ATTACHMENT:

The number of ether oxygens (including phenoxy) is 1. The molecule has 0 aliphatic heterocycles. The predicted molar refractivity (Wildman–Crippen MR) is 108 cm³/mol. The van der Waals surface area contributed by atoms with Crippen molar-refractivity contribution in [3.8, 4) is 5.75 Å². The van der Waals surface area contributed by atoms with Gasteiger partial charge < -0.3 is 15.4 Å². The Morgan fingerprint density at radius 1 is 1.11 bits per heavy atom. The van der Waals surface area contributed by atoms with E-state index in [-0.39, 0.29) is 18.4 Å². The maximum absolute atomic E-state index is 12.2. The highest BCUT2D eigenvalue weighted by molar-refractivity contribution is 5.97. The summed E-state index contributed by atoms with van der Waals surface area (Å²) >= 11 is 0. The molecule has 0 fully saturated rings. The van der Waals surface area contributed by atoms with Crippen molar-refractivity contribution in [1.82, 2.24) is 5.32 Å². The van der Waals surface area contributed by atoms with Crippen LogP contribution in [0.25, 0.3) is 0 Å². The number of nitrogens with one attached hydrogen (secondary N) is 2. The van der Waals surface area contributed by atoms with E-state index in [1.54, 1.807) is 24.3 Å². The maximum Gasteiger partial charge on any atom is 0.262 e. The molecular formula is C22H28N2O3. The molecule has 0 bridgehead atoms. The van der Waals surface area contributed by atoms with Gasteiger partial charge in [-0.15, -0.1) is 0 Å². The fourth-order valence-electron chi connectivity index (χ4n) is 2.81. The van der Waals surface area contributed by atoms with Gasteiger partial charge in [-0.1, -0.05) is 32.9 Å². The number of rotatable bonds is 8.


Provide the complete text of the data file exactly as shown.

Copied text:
The number of ether oxygens (including phenoxy) is 1. The molecule has 0 aliphatic heterocycles. The predicted molar refractivity (Wildman–Crippen MR) is 108 cm³/mol. The van der Waals surface area contributed by atoms with Crippen molar-refractivity contribution in [3.8, 4) is 5.75 Å². The van der Waals surface area contributed by atoms with Gasteiger partial charge < -0.3 is 15.4 Å². The Morgan fingerprint density at radius 1 is 1.11 bits per heavy atom. The van der Waals surface area contributed by atoms with E-state index in [-0.39, 0.29) is 18.4 Å². The maximum absolute atomic E-state index is 12.2. The highest BCUT2D eigenvalue weighted by molar-refractivity contribution is 5.97. The summed E-state index contributed by atoms with van der Waals surface area (Å²) >= 11 is 0. The molecule has 0 fully saturated rings. The van der Waals surface area contributed by atoms with Crippen molar-refractivity contribution in [1.82, 2.24) is 5.32 Å². The van der Waals surface area contributed by atoms with Crippen LogP contribution in [0.25, 0.3) is 0 Å². The number of nitrogens with one attached hydrogen (secondary N) is 2. The van der Waals surface area contributed by atoms with E-state index in [1.54, 1.807) is 24.3 Å². The maximum Gasteiger partial charge on any atom is 0.262 e. The molecular formula is C22H28N2O3. The molecule has 0 bridgehead atoms. The van der Waals surface area contributed by atoms with Gasteiger partial charge in [-0.15, -0.1) is 0 Å². The fourth-order valence-electron chi connectivity index (χ4n) is 2.81. The van der Waals surface area contributed by atoms with Gasteiger partial charge in [-0.1, -0.05) is 32.9 Å². The number of rotatable bonds is 8.